The delusion of India trying to throttle China’s maritime trade

Author name: 
Sudarshan Y. Shrikhande
The Interpreter

Rowdy debates about going for China’s “jugular” in the Malacca Strait should not obscure the practical difficulties.

By Sudarshan Y. Shrikhande

The current phase of the Sino-Indian border conflict which began in May this year may go on for quite some time. India seems to be hunkering down for a long winter. Given the relative symmetries in strength ranged across the Himalayan border, there has long been talk in New Delhi of exploiting strategic alternatives. The most attractive has been the idea that India should use its maritime-geographic advantages and its comparatively greater naval capability in the Indian Ocean to dominate the outcome. However, degrading an enemy’s shipping always takes a long time and a lot of resources – the outcomes are not pre-ordained and could have unforeseen consequences.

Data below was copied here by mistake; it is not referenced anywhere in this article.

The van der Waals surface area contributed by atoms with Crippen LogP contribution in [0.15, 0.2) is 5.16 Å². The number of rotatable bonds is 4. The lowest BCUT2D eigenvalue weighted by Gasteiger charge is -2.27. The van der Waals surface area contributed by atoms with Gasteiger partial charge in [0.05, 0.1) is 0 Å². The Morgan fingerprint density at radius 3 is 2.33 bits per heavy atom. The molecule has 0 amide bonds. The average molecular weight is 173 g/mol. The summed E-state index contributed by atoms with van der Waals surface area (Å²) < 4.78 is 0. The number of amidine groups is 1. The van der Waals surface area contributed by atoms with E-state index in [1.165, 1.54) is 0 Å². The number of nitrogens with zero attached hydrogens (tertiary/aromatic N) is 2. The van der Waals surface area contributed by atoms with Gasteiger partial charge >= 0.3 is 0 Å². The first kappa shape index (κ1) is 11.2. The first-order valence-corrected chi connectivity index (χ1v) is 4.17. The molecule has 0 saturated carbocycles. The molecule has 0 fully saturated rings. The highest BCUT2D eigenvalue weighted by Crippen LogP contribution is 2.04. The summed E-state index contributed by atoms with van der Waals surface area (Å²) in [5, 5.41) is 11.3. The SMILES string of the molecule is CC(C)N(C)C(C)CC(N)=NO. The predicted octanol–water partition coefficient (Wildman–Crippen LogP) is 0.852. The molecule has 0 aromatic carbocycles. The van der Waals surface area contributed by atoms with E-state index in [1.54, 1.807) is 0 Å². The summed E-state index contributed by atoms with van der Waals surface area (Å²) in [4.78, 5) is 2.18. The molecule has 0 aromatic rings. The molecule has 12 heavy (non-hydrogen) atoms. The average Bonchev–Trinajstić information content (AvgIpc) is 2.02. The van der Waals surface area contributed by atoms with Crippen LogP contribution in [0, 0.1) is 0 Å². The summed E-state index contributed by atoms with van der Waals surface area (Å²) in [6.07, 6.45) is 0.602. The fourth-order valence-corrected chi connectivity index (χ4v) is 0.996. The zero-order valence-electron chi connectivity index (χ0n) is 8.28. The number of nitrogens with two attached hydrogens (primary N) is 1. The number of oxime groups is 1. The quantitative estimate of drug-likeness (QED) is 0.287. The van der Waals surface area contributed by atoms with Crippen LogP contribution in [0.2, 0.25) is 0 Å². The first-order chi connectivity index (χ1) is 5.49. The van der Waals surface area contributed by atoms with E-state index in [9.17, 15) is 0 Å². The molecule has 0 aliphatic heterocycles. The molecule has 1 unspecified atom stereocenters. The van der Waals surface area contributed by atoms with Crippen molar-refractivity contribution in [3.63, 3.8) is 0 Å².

The National Security College, with the support of the Department of Defence, is leading a two-year research project on Australia’s Indo-Pacific strategy in the Indian Ocean. As a part of this project, this paper cautions against calls for India to exploit its strategic advantage in the Indian Ocean to counter China. This paper first appeared on the Lowy Institute’s ‘The Interpreter’ on 25 August 2020.

Australian Government logo
‘The National Security College is a joint initiative of the Commonwealth Government and The Australian National University’

Updated:  21 October 2020/Responsible Officer:  Head of College, National Security College/Page Contact:  Web administrator